Palo Alto took its most dramatic action to date to curtail the proliferation of wireless antennas on street poles on Monday night, when the City Council agreed to restrict such equipment in residential neighborhoods.
The new rules aim to alleviate the anxieties of residents who have been arguing for years that the telecommunication equipment causes health, aesthetic and noise impacts. They aim to steer the equipment away from residential zones and toward commercial ones. They also attempt to strike a delicate balance: addressing the anxieties of residents without inviting lawsuits from telecommunication companies.
In the end, neither side was fully satisfied. Dozens of residents submitted letters to the council on Monday to request tougher measures. At the same time, representatives of Verizon and Crown Castle argued in separate briefs that the standards proposed by staff are overly restrictive and illegal.
The council, for its part, acknowledged that the process of adopting standards for wireless equipment remains a work in progress and that the new rules will likely see further changes. By a 6-1 vote, the council agreed that wireless communication facilities should be placed in non-residential districts unless the council grants an exception. The only dissenter was Vice Mayor Adrian Fine, who fully backed the proposed standards but did not support the additions that the rest of his colleagues adopted, including directions to staff to further study the noise impacts of wireless equipment, consider the feasibility of requiring underground vaults for antennas in residential areas and explore proposing a state bill pertaining to wireless equipment.
In addition to giving a preference to equipment in non-residential areas, the newly adopted standards specify that near public schools, wireless equipment should be placed no closer than 600 feet, up from the current standard of 300 feet (an applicant may request an exception to be within 300 feet, but no closer). They also state the city's preference for placing equipment into underground vaults rather than mounting them on poles. And they establish a 20-foot setback from buildings in all zoning districts with no exception.
The discussion comes at a time when the city is seeing a huge influx of applications from wireless companies, with more than 100 antennas recently winning approval in both commercial and residential districts. Planning Director Jonathan Lait told the council that the proposed standards try to "clearly articulate the city's interest to locate wireless communication facilities in the commercial and industrial areas and outside the residential areas."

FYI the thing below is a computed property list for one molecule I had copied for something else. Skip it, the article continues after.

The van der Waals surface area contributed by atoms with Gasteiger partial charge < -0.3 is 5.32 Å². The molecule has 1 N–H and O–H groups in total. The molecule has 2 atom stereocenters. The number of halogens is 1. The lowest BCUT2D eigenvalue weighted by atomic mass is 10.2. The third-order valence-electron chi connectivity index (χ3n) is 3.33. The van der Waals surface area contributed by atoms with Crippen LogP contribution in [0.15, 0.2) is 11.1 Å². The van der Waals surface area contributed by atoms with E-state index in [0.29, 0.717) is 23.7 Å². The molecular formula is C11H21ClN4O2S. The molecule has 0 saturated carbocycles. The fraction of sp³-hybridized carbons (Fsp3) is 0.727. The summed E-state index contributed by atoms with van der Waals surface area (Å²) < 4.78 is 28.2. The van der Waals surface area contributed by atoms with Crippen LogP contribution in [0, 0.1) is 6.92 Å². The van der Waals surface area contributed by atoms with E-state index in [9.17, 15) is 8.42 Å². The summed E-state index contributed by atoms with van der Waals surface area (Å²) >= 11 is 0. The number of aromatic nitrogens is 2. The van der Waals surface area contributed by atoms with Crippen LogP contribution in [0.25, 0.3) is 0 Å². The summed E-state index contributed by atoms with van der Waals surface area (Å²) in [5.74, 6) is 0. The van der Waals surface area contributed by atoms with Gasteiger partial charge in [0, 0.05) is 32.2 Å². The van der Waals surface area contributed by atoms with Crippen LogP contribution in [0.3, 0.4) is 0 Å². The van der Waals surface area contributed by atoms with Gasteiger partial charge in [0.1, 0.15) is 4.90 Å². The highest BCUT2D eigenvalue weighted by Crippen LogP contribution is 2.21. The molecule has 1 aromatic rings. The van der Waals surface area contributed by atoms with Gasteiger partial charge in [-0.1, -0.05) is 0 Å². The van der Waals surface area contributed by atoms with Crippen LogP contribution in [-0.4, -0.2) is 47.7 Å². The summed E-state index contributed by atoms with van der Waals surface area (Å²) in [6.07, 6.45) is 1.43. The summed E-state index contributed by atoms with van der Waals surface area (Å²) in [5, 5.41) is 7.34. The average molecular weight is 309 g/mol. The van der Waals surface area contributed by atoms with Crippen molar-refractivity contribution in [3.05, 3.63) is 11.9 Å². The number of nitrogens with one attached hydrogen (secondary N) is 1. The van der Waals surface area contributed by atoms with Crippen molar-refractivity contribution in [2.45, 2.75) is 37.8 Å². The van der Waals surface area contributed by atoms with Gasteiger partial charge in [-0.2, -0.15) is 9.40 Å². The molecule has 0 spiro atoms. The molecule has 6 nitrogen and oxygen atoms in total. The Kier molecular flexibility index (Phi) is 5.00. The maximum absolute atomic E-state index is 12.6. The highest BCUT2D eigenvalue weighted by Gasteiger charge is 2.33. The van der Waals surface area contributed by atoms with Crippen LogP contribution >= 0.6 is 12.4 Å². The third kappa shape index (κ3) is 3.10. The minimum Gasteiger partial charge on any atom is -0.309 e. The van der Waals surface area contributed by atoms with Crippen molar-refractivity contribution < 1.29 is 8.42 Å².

But for many residents, the 20-foot setback doesn't go nearly far enough. Dozens submitted nearly identical letters arguing that the 20-foot rule "opens the door for the telecom industry to put their ugly, noisy, and potentially hazardous equipment right next to our homes."
Many, including Tina Chow, requested a more meaningful setback. Chow, a professor of civil and environmental engineering at the University of California at Berkeley, recommended adopting a 100-foot setback requirement, with no exception.
"Otherwise, the whole resolution with objective standards can be sidestepped by wireless companies simply asking for exceptions and having them granted," Chow wrote to the council.
Jeanne Fleming, who is one of the leaders of the effort to oppose new wireless antennas, argued that the city should not provide exceptions to service providers seeking to install equipment in residential zones.
"A setback of 20 feet is an invitation to telecom companies to seek exceptions and they'll place their cell towers wherever they want to," Fleming said.
While many pushed for a 100-foot setback, Lait argued that such a standard would make almost all streetlights and utility poles in residential areas ineligible and put the city in a legally tricky position. The Federal Communications Commission limits local control over communication equipment. In September 2018, the FCC declared in an order that local aesthetic regulations "must be reasonable, objective, non-discriminatory and published in advance" (the order is now being challenged in the 9th U.S. Circuit Court of Appeals).